• Reference Overdosed: The show's use of Shout-Out and pop-culture humor and celebrity cameos makes it less funny and harder to understand for anyone who's not familiar with popular or celebrity culture. Along with Quentin Tarantino, this show is perhaps the most responsible for the proliferation of this trope over the past quarter-century in American media.
  • Rejection Ritual: When Homer was kicked out of the secret organisation known as "The Stonecutters," his punishment was to be stripped naked, shackled to a rock called the "stone of shame", and ordered to drag the rock with him as he walked home.
  • Relationship Sabotage:
    • Once had Bart try to break up the relationship of Laura Powers, his Precocious Crush (with the added motivation that the person she was going out with had bullied him).
    • In an earlier episode, when his best friend Milhouse started 'dating' the new girl at school, Bart tipped off the girl's Overprotective Dad so Milhouse would hang out with him again. He ended up regretting it.
    • In another episode, Milhouse's parents (who several seasons back had a nasty Toilet Seat Divorce) are getting back together. Which seems great at first, except that Milhouse starts to feel that they're ignoring him. He complains about this to Bart, and Bart sees a Teen Drama on TV wherein a girl angrily dumps her boyfriend because she found another girl's bra in his room. Bart steals one of Marge's bras and leaves it in the Van Houtens' bedroom. But because the bra had Marge's name sewn into it, it poses a threat to Homer and Marge's marriage as well. Homer and Marge reconcile over the fact that it was a big misunderstanding.
  • Reluctant Gift: In episode "The Day the Violence Died", a legal battle rules that animation studio I&S Studios must pay $800 million to Chester Lampwick. When chairman Roger Meyers presents the check, he refuses to let go for a few seconds and Lampwick struggles with him. When Lampwick finally wrests the check away, he bites it as if testing for a counterfeit coin.
  • Remember the New Guy?: The season 25 episode "Four Regrettings and a Funeral" featured the funeral of beloved character Chip Davis (in reality the character never existed). Originally the episode ended with a montage of images from classic Simpsons episodes with Chip inserted into them. It was supposed to run during the end credits but this was removed for the broadcast version and replaced with an "In Memoriam" card for the recently departed Marcia Wallace. The original credits featuring Chip can still be viewed on Hulu.
  • Remember When You Blocked Out The Sun: Mr. Burns in the episode with his love interest and her ex-boyfriend Snake. After she leaves Burns for Snake because Snake is such a "bad boy", Burns complains that he is truly evil and recites a number of his evil schemes, such as blocking out the sun in Springfield.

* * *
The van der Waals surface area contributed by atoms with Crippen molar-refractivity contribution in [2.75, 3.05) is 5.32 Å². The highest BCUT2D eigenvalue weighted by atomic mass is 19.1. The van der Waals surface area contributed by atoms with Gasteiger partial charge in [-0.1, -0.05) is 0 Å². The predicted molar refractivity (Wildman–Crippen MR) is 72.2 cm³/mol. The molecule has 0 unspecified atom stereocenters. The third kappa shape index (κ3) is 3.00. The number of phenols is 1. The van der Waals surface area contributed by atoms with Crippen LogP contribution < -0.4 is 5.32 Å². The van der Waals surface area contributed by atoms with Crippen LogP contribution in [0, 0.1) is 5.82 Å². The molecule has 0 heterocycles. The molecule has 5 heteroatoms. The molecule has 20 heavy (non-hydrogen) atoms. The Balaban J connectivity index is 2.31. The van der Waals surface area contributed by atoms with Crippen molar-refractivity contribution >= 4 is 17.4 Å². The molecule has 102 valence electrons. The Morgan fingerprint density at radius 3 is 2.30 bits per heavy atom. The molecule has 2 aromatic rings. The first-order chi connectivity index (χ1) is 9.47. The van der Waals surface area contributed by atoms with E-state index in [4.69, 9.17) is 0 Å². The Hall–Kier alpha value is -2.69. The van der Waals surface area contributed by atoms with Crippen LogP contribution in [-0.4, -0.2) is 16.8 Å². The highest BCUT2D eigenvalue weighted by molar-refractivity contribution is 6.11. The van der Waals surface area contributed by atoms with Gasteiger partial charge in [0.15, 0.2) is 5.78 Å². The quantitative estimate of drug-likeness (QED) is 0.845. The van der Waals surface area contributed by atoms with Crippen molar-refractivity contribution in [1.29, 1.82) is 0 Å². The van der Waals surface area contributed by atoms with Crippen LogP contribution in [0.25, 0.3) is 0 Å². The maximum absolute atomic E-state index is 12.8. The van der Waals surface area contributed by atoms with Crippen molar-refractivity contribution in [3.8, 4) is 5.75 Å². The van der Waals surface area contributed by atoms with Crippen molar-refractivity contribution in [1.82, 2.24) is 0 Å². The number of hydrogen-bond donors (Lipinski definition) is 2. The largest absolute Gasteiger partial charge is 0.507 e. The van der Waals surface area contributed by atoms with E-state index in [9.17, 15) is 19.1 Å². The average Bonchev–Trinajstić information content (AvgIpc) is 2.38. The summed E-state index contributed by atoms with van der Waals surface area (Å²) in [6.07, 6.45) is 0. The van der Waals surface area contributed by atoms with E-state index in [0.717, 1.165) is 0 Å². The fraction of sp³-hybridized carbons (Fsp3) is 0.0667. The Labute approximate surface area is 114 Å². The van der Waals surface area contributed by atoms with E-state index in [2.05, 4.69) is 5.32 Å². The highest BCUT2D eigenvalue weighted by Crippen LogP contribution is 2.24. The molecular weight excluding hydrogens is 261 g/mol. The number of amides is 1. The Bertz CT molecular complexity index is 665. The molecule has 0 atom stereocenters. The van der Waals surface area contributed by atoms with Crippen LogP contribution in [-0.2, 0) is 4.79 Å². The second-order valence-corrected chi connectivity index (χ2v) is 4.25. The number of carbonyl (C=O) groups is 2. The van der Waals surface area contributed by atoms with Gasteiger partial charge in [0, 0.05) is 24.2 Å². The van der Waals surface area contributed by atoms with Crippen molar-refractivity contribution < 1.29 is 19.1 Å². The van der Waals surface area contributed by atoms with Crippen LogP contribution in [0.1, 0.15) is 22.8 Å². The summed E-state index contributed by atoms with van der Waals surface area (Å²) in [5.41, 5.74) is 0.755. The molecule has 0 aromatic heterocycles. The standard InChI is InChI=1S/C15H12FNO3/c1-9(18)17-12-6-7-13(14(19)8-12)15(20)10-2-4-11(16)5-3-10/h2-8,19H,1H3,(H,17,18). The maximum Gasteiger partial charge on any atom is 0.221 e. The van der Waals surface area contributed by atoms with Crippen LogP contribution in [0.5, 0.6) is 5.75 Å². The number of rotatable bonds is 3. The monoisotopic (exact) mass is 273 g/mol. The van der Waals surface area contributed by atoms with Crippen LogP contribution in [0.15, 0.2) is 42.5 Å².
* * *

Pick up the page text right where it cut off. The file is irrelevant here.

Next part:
Burns: Play along, chubsy. There's a pie in it for you.
    Homer: Oh! Yeah, Monty's a wild man! He ran his own casino, stole the Loch Ness Monster, got shot by a baby, and blotted out the sun!
    Gloria: Wow, that was you?
  • Remonstrating with a Gun: When Homer was accused of the attempted murder of Mr. Burns.
    Homer: Say I never shot you!... Before.
  • Repeated Cue, Tardy Response: In season 23, "Exit Through the Kwik-E-Mart", Homer arranges for Paula Paul to call Marge live during her show to wish her a Happy Birthday. He makes everyone wait while he says "three... two... one!" Nothing happens. He continues to say "one" for hours. Then it turns out that Marge's new pet rabbit (given to her by Bart for her birthday) had chewed through the phone wire, preventing the call from coming through.
  • Repeating So the Audience Can Hear: In "Like Father, Like Clown", both Krusty and his father repeat what they're going to the same restaurant for while on the phone.
    • In "Bart-Mangled Banner":
      Homer: [on the phone] You want us to tell our side of the story? You'll see us tomorrow? Goodbye? Dial tone?!
    • In "Itchy & Scratchy & Marge":
      Marge: What is it?! [pause] "Smartline"? Yes, I've heard of your late night talk show. Well I'd love to! [hangs up]
    • In "Marge Be Not Proud", the security officer who caught Bart shoplifting appears to do this when calling Bart's parents, but after hanging up, he turns to Bart and tells him, "They weren't home. Uh huh. But I left a message on their answering machine. That's right."
  • Re-Release Soundtrack: There was an odd variation in an episode ("Saddlesore Galactica") that used Cake's "The Distance". The rights weren't cleared in time for the original broadcast and a soundalike instrumental track was used instead, but later on, they did get the rights, and repeats (as well as the DVD) use the actual song.
  • Rerouted from Heaven: At the end of "The Simpsons Bible Stories", The Rapture happens and Lisa (but no other Simpson) is being lifted bodily into heaven. Homer grabs her ankle and makes her go to hell with the rest of the family.
    • In "The Simpsons Spin-off Showcase", one of the pieces was Grandpa Simpsons died, his soul should have gone to Heaven, but instead it ends up in Moe's Love-O-Matic machine.